Kosha Tucker is a staff attorney with ACLU Georgia. ‘It’s a First Amendment right to have access to books when you’re in prison and you’re in jail,’ she says. BOB ANDRES / BANDRES@AJC.COM
Photo: The Atlanta Journal-Constitution
Photo: The Atlanta Journal-Constitution

ACLU says new book policy at Chatham jail violates inmates’ rights

A new policy regarding books and other publications in the Chatham County Detention Center is unconstitutional, according to the American Civil Liberties Union of Georgia.

The policy, implemented in May, limits the number of books per inmate to four, restricts newspaper access to digital access only and bans sexually explicit material. In a June 6 press release, the ACLU of Georgia called the latter ban “impermissibly vague.”

Citing Supreme Court precedent, the ACLU said the three limitations were unconstitutional.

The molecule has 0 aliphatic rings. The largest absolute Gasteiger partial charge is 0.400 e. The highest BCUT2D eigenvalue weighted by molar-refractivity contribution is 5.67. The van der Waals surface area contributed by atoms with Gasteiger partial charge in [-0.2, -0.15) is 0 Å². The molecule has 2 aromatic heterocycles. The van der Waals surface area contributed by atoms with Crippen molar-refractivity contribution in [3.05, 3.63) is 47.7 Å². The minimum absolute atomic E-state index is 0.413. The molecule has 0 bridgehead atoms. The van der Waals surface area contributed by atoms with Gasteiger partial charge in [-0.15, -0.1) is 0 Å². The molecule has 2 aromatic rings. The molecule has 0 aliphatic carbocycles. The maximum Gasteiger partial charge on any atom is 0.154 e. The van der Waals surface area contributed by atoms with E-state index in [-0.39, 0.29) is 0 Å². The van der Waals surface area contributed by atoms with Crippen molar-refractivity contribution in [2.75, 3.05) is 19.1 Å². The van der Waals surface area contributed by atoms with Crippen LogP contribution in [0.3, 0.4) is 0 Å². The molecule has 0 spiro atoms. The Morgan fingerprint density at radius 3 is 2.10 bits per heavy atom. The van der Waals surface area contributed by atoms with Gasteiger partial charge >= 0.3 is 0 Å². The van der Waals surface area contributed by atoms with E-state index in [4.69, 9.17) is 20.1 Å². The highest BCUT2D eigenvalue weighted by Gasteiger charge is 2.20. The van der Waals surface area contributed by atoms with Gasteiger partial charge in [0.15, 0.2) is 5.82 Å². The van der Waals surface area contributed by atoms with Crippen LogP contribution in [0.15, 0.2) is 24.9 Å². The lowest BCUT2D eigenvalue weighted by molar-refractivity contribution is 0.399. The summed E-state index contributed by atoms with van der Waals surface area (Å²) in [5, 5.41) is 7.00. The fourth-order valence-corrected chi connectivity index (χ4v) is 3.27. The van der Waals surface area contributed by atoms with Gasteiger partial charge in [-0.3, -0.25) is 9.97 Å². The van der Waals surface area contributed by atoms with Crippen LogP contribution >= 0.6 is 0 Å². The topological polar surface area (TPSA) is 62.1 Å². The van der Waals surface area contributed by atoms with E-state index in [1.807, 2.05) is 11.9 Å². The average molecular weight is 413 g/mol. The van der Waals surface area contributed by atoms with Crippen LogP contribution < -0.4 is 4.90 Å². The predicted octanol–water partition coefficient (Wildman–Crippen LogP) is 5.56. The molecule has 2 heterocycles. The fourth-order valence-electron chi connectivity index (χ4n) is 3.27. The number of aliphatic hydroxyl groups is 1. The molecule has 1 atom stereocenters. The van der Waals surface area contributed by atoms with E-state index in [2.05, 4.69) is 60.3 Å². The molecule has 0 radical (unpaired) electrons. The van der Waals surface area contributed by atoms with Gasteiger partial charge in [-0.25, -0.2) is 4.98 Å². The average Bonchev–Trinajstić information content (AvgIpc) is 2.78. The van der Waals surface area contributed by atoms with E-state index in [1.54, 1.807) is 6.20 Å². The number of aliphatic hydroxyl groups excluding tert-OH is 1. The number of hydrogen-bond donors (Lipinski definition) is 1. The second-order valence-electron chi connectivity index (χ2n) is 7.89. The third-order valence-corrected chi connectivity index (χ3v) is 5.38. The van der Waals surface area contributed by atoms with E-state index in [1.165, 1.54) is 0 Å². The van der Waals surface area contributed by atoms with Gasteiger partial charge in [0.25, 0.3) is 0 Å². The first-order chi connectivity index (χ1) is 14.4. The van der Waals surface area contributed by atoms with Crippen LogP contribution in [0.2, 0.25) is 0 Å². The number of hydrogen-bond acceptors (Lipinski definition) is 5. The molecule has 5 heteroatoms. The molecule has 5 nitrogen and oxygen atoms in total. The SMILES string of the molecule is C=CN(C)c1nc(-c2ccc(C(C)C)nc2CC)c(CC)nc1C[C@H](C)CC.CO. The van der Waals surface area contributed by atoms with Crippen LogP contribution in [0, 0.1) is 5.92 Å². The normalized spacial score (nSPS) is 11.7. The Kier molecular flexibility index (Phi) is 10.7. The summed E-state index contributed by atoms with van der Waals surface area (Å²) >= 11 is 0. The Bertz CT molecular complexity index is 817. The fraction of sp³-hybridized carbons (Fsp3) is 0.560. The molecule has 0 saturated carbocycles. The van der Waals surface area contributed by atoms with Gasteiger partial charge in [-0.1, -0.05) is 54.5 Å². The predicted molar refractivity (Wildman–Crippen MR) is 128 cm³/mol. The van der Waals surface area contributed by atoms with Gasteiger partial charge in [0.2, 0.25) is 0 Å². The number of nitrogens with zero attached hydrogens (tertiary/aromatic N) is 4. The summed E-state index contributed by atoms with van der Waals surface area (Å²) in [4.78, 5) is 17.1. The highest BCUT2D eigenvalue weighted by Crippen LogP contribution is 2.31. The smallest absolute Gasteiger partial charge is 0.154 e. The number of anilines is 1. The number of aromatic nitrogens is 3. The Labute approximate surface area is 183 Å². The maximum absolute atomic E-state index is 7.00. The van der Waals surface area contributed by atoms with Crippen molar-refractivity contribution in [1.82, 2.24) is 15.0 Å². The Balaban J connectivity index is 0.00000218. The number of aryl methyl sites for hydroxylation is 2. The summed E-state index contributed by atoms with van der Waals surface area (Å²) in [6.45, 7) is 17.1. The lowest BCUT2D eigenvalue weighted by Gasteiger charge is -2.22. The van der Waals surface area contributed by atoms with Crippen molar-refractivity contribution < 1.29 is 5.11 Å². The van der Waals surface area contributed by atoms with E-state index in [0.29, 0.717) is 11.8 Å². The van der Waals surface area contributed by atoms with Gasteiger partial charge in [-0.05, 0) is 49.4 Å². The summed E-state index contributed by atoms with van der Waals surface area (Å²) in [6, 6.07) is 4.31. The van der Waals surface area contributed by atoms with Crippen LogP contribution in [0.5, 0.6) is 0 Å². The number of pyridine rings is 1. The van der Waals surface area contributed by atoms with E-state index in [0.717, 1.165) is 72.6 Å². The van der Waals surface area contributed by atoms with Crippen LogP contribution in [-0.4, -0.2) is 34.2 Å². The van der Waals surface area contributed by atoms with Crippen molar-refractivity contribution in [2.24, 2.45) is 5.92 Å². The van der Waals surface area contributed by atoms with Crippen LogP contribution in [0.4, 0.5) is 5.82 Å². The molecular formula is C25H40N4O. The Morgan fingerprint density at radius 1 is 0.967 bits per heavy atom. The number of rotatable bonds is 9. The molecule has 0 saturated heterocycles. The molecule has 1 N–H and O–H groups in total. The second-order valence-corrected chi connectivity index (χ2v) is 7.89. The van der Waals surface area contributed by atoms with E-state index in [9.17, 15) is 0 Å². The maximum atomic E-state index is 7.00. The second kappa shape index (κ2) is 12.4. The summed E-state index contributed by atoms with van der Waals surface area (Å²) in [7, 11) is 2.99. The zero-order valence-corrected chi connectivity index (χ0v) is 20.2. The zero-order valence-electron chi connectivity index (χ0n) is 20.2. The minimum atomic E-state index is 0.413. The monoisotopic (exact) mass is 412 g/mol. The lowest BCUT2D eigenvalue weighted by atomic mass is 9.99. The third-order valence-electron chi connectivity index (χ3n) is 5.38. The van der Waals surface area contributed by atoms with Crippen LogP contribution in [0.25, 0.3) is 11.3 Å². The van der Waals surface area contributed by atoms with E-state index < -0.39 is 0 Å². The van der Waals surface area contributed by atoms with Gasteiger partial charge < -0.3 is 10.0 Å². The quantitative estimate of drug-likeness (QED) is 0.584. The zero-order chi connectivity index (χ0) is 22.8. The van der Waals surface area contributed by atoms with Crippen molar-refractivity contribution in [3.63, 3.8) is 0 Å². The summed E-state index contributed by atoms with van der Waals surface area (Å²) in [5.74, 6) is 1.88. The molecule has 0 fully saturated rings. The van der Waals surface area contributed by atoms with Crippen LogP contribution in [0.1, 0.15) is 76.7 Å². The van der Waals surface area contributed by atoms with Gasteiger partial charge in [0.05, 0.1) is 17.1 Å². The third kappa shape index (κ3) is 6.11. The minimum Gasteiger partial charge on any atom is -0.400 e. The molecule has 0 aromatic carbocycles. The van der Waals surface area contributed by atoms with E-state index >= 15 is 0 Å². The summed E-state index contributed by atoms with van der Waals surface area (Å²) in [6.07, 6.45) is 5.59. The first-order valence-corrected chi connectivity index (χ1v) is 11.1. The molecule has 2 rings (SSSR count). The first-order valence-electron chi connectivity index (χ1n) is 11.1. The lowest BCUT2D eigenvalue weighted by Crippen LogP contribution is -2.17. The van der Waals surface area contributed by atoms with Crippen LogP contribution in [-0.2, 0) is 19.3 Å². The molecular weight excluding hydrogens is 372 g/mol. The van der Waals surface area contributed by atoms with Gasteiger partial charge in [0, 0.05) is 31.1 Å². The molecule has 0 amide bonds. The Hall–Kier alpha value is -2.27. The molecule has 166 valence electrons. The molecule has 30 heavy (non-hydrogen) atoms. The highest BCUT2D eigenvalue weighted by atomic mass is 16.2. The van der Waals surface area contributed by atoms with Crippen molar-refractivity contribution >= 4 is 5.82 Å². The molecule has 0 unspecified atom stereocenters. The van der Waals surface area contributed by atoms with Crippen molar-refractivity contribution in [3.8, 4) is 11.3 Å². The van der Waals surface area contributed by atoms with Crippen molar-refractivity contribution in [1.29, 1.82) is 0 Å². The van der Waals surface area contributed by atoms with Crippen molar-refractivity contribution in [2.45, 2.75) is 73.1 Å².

“The policy still deprives people in jail of opportunities to read,” said ACLU of Georgia attorney Kosha Tucker. “Limiting their ability to read is not only fundamentally at odds with the First Amendment but also with the rehabilitative ideal.”

Chatham County Sheriff John T. Wilcher declined comment.

In March, the jail discontinued the book program and prohibited inmates from receiving books from outside the jail.

The ACLU of Georgia also contested that policy.

Previous studies show a correlation between literacy and lower recidivism rates.

“Low literacy and incarceration go hand in hand,” Andrea Shelton, Department of Corrections Board Member for the Fifth District, said previously to the AJC.

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